Happy ‘pub’ days: Early and Saidy, Morgan, Nilsen and Nilsen
Five Department of English faculty members are launching three new books: a discussion of girls and science writing, a collection of sensual poetry, and an introductory text for humor studies.
Creating Literacy Communities as Pathways to Student Success: Equity and Access for Latina Students in STEM (Routledge, 2018)
Creating Literacy Communities as Pathways to Student Success offers a model for using literacy as a pathway for secondary students to explore fields from which they are often systematically excluded. In particular, this volume demonstrates how access for young Latina students to STEM related fields can be bolstered through engagement with mentors in writing and reading programs. Written for pre- and in-service teachers, as well as scholars across disciplines, this book aims to re-conceptualize the ways in which writing can best serve ethnically and linguistically diverse students, especially girls.
Early is associate professor in the Department of English at ASU, where she directs the English Education Program. She is a scholar of secondary literacy and directs the Central Arizona Writing Project, a site of the National Writing Project.
Saidy is associate professor in the Department of English (English education) at ASU. Her research focuses on writing and writing transitions with secondary students, teachers in professional development groups, and students entering college.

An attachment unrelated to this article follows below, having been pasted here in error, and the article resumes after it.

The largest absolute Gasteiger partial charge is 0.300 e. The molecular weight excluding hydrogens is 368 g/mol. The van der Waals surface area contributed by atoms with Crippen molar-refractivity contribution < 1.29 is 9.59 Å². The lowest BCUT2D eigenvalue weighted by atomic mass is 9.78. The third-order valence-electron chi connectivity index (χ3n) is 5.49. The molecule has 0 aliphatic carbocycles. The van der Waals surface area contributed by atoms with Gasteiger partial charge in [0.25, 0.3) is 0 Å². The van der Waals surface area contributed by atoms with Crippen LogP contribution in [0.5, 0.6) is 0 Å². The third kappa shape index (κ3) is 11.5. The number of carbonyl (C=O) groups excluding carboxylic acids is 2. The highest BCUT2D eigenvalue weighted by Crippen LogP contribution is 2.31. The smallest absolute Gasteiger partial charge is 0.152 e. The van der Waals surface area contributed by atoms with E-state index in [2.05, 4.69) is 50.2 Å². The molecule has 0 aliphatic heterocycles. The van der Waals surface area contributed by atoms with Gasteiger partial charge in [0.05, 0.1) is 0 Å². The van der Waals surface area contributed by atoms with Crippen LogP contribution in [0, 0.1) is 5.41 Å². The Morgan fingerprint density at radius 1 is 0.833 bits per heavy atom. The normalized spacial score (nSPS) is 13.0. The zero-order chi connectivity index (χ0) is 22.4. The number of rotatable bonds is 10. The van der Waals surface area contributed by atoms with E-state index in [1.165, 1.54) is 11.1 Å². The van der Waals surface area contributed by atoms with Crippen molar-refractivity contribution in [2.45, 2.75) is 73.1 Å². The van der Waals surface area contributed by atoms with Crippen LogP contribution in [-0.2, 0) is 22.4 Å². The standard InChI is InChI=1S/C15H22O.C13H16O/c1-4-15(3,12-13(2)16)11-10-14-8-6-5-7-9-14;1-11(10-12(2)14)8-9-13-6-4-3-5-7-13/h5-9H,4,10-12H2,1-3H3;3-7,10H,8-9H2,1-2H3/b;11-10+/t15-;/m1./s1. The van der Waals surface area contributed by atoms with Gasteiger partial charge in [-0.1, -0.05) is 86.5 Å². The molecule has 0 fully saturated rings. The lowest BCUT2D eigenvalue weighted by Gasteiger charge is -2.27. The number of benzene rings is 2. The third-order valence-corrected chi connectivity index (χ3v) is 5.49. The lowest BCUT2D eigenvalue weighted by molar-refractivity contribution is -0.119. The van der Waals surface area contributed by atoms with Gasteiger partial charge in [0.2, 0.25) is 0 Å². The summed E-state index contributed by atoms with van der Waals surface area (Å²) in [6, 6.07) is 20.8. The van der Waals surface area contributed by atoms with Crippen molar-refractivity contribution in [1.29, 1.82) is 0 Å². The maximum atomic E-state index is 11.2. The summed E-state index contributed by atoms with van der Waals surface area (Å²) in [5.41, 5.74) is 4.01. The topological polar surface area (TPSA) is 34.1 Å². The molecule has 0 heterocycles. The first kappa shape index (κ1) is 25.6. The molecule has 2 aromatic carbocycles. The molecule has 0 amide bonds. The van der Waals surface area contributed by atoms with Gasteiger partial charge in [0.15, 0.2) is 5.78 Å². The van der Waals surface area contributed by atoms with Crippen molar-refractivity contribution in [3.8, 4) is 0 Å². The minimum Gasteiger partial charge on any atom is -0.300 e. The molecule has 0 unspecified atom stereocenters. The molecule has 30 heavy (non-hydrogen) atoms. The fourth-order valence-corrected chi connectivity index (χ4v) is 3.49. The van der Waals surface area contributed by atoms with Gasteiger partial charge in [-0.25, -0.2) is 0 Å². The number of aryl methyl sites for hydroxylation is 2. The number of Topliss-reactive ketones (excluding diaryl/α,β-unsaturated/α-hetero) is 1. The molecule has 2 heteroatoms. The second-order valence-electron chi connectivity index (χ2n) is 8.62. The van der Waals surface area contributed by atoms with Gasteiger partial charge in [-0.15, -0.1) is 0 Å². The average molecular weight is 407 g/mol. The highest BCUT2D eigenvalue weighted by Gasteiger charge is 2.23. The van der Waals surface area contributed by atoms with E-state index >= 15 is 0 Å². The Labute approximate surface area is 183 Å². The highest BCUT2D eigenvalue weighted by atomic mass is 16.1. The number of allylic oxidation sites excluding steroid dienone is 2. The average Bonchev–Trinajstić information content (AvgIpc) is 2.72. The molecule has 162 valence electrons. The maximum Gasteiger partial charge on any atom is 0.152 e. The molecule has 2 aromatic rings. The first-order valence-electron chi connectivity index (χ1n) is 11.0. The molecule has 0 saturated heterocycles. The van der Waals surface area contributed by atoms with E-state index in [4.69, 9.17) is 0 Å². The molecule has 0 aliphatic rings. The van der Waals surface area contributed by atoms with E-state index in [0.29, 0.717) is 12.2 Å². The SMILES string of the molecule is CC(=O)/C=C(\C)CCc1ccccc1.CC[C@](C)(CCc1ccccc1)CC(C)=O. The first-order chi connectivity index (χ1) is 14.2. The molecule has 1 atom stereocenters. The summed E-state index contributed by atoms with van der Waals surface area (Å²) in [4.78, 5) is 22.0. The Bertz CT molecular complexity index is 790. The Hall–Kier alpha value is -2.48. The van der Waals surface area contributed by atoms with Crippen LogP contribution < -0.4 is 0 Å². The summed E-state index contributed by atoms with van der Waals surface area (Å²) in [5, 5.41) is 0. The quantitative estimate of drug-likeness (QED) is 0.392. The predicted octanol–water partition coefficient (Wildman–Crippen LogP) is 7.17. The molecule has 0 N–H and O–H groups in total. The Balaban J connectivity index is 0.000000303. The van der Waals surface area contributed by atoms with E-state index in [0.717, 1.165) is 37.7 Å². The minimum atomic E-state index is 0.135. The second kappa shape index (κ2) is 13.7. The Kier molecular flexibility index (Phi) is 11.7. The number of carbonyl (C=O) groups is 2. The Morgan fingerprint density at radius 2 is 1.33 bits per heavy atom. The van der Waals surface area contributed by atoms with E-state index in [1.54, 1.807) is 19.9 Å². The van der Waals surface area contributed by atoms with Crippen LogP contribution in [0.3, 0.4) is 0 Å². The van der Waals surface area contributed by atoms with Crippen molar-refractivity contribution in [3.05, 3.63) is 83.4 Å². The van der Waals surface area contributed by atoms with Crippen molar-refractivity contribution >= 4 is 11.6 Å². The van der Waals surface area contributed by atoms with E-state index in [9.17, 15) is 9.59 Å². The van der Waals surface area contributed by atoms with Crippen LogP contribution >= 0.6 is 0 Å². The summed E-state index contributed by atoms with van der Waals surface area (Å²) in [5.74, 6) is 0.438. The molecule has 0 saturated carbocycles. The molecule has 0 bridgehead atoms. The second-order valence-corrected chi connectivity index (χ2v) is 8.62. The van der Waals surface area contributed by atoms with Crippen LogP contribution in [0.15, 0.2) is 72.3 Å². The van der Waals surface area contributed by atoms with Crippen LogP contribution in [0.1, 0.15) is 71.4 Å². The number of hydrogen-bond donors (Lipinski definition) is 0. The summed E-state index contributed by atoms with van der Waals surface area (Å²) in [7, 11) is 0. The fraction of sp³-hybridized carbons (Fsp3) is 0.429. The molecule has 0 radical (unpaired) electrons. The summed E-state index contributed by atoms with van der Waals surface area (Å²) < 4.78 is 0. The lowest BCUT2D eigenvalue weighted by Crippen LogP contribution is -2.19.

Feeling upon Arrival (Ugly Duckling Presse, 2018)
Inspired by the potential of space to order experiences of time and desire, the language of the poetry in "Feeling Upon Arrival" turns between orienting device and sensual index. Characters emerge and disperse as gestures across a queered and somatic geography in pursuit of the bodies that present landscapes deny.
Morgan is a faculty associate in the Department of English at ASU, where she teaches poetry.
The Language of Humor: An Introduction (Cambridge University Press, 2018)
Much of today's communication is carried out through various kinds of humor, and we therefore need to be able to understand its many aspects. Here, two of the world's leading pioneers in humor studies, Alleen and Don Nilsen, explore how humor can be explained across the numerous sub-disciplines of linguistics. Drawing on examples from language play and jokes in a range of real-life contexts, such as art, business, marketing, comedy, creative writing, science, journalism and politics, the authors use their own theory of 'Features, functions and subjects of Humor' to analyze humor across all disciplines. Each highly accessible chapter uses a rich array of examples to stimulate discussion and interaction even in large classes. Supplemental PowerPoints to accompany each of the 25 chapters are available online, taking many of the insights from the chapters for further interactional discussions with students.
Alleen Nilsen is professor emeritus in the Department of English at ASU, where she was formerly the director of its English Education Program, supervising student teachers and conducting classes dealing with young adult literature.
Don Nilsen is professor emeritus in the Department of English (linguistics) at ASU. His areas of specialization are semantics, pragmatics, and discourse theory. With Alleen Nilsen, he co-founded the International Society for Humor Studies.